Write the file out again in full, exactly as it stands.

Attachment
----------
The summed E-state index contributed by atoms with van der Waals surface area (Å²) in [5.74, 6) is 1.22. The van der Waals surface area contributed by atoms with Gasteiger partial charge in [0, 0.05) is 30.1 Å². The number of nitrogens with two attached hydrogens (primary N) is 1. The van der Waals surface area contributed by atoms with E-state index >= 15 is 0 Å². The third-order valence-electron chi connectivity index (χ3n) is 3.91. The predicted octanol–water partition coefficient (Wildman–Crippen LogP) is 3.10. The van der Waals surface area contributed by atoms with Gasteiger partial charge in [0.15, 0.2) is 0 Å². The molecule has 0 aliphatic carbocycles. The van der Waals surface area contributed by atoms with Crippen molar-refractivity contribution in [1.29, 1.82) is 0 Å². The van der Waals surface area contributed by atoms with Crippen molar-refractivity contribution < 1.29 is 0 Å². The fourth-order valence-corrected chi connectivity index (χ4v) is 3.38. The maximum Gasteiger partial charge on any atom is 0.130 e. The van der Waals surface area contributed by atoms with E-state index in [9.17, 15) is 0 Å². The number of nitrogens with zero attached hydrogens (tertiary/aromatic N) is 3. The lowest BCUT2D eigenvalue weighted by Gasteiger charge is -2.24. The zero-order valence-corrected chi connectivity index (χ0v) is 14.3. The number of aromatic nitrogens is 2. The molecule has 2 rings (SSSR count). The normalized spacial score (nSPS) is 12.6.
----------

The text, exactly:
The summed E-state index contributed by atoms with van der Waals surface area (Å²) in [5.74, 6) is 1.22. The van der Waals surface area contributed by atoms with Gasteiger partial charge in [0, 0.05) is 30.1 Å². The number of nitrogens with two attached hydrogens (primary N) is 1. The van der Waals surface area contributed by atoms with E-state index >= 15 is 0 Å². The third-order valence-electron chi connectivity index (χ3n) is 3.91. The predicted octanol–water partition coefficient (Wildman–Crippen LogP) is 3.10. The van der Waals surface area contributed by atoms with Gasteiger partial charge in [0.15, 0.2) is 0 Å². The molecule has 0 aliphatic carbocycles. The van der Waals surface area contributed by atoms with Crippen molar-refractivity contribution in [1.29, 1.82) is 0 Å². The van der Waals surface area contributed by atoms with Crippen molar-refractivity contribution < 1.29 is 0 Å². The fourth-order valence-corrected chi connectivity index (χ4v) is 3.38. The maximum Gasteiger partial charge on any atom is 0.130 e. The van der Waals surface area contributed by atoms with E-state index in [9.17, 15) is 0 Å². The number of nitrogens with zero attached hydrogens (tertiary/aromatic N) is 3. The lowest BCUT2D eigenvalue weighted by Gasteiger charge is -2.24. The zero-order valence-corrected chi connectivity index (χ0v) is 14.3. The number of aromatic nitrogens is 2. The molecule has 2 rings (SSSR count). The normalized spacial score (nSPS) is 12.6.